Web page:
But some parents do judge, and make generalizations about what is actually a complex, multifaceted condition.

“There’s no sign on a child that says ‘autistic.’ So when other parents see the kid (having a tantrum), the first thing they think of is maybe he’s spoiled, maybe you’re not a good parent,” Bryson says.

“When I think I’m stressed and I come here and hear other people with similar issues, it’s just nice to know. The other parents at school, you’re not in that club. It is different.”

It’s not just parents who feel different, and that’s where REACH’s support group is unique. While their autistic brothers and sisters play in one room and their parents unwind and commiserate in another, siblings who aren’t on the spectrum – and often end up picking up the slack for their stressed-out parents at home – get some much-needed time to themselves.

“Some of the kids do help out their autistic siblings, by helping them calm down, helping them cope in their environments,” says Ann Marie Arsenault from The Powerhouse Project.

Arsenault runs the games room, where siblings can make crafts and play video games and charades instead of worrying about their families.

“The siblings of (autistic) children are considered ‘the well child’ in the family, so they don’t get the attention that the autistic child needs simply because of their diagnosis,” Arsenault says.

“Not in a bad way, but these kids are sometimes pushed aside because (parents say) ‘I can’t pay attention to you right now because Johnny’s having a fit.’”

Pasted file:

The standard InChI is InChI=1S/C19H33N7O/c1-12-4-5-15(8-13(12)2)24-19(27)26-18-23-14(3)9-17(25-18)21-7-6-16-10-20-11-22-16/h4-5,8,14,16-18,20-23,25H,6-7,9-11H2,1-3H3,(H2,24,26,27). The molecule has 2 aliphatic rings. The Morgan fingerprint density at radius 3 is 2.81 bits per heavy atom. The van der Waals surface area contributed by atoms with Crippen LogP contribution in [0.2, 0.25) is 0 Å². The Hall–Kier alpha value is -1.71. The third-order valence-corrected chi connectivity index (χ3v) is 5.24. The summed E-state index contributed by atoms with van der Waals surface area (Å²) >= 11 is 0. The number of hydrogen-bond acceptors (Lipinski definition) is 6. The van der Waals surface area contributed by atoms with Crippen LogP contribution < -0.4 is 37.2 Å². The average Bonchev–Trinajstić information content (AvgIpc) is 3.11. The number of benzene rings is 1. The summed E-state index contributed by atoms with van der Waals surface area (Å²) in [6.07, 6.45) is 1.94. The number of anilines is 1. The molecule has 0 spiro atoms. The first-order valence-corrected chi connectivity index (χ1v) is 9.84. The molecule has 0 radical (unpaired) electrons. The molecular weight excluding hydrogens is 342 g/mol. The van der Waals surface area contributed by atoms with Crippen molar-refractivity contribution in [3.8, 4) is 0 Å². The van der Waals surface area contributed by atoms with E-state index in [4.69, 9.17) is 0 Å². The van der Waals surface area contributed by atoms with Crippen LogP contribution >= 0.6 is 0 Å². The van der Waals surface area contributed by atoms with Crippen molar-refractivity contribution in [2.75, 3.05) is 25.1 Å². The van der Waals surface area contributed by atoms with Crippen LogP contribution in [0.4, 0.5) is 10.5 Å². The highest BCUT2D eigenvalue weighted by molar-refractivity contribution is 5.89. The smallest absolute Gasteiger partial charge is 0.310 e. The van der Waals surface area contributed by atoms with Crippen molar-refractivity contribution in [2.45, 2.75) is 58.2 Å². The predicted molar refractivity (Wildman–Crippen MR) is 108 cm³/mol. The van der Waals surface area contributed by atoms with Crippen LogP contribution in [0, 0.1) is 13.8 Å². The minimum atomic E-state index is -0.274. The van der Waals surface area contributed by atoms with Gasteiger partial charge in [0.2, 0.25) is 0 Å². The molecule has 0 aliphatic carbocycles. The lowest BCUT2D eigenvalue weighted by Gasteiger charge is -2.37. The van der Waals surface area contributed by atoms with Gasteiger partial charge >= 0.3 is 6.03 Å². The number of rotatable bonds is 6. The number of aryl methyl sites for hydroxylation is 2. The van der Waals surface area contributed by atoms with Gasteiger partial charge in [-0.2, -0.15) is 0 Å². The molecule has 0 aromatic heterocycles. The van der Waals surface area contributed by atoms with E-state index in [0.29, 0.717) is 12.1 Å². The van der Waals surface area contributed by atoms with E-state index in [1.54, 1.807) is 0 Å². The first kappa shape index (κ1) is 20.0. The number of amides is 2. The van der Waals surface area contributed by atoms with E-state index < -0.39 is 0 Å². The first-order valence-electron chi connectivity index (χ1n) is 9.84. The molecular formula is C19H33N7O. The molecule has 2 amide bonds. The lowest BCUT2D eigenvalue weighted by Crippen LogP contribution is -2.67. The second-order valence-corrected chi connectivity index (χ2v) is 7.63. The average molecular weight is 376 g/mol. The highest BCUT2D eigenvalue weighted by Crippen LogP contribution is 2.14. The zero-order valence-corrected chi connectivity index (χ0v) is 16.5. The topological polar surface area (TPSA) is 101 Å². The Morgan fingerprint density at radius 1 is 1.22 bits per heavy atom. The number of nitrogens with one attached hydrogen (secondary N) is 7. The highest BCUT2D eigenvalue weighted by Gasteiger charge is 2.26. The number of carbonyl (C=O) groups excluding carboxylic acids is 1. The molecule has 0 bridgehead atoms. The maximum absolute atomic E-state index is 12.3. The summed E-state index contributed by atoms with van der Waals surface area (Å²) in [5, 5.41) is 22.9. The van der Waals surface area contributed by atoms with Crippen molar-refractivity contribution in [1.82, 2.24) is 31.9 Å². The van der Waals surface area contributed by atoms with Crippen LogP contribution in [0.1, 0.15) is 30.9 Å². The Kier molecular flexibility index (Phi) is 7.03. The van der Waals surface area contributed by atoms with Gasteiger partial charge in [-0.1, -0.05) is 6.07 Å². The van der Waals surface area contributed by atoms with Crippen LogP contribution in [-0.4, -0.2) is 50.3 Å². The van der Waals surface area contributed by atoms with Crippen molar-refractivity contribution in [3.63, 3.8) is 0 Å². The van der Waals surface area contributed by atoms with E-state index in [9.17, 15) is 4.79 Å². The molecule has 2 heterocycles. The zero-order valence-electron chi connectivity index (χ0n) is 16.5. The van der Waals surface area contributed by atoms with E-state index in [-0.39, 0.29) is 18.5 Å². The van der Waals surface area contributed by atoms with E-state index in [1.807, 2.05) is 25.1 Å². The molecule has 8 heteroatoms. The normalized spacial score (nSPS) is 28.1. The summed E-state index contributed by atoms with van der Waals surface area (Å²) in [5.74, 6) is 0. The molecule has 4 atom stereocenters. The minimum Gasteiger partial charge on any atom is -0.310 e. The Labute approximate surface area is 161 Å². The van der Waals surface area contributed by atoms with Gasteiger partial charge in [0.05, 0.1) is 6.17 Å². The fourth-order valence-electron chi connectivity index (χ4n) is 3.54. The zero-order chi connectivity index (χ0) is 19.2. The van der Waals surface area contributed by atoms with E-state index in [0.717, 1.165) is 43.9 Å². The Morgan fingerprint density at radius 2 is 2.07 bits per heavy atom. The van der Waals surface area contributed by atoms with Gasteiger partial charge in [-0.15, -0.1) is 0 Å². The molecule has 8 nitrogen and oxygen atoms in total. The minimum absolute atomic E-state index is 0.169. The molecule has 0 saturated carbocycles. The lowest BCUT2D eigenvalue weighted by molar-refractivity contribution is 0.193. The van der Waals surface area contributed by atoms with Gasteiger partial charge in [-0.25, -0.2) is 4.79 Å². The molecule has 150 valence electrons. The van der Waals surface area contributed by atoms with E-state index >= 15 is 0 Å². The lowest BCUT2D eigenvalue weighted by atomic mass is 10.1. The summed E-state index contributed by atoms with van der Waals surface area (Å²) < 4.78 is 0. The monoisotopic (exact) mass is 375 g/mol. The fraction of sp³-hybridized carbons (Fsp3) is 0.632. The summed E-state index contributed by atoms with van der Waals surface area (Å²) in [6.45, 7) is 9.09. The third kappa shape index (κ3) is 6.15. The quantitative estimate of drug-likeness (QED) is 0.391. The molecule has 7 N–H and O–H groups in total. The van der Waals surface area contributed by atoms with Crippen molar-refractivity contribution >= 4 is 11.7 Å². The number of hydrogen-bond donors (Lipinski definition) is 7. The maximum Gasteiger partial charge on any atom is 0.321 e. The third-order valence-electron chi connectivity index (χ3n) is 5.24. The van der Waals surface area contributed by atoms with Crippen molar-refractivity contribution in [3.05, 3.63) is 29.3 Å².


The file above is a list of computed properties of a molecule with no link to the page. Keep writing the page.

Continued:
Siblings can develop feelings of anxiety and helplessness because of their added role as caregivers, she adds. “They become resentful and angry – why does he get all the attention? Why does she go to these special groups?”

Arsenault says her goal is to build siblings’ self-esteem while playing games and teaching simple stress management strategies and life skills like cooking.

“All the programming that we do fosters that resilience and gives them some therapeutic value to take home.”

The Powerhouse program has helped nine-year-old Brody Bryson cope with how much parental attention his older brother gets.

“Brody has come out and said ‘you spend so much time with Dylan. I want some time,’” Scott Bryson says.

“To come here, he thinks it’s fantastic because there’s other kids here who all understand him when he says ‘my brother has autism,’ and they say ‘mine too.’ So there’s a connection.”

Joan Costigan leads REACH’s autism program, which provides behavioural and social support for autistic children and their families. She is delighted with how the family support night has evolved after the three organizations came together to start it in September 2013.

REACH used to host fun days for siblings of kids with autism to get to know one another, but funding cuts meant they couldn’t continue. “It was really heartwarming how important it was for those kids,” Costigan recalls.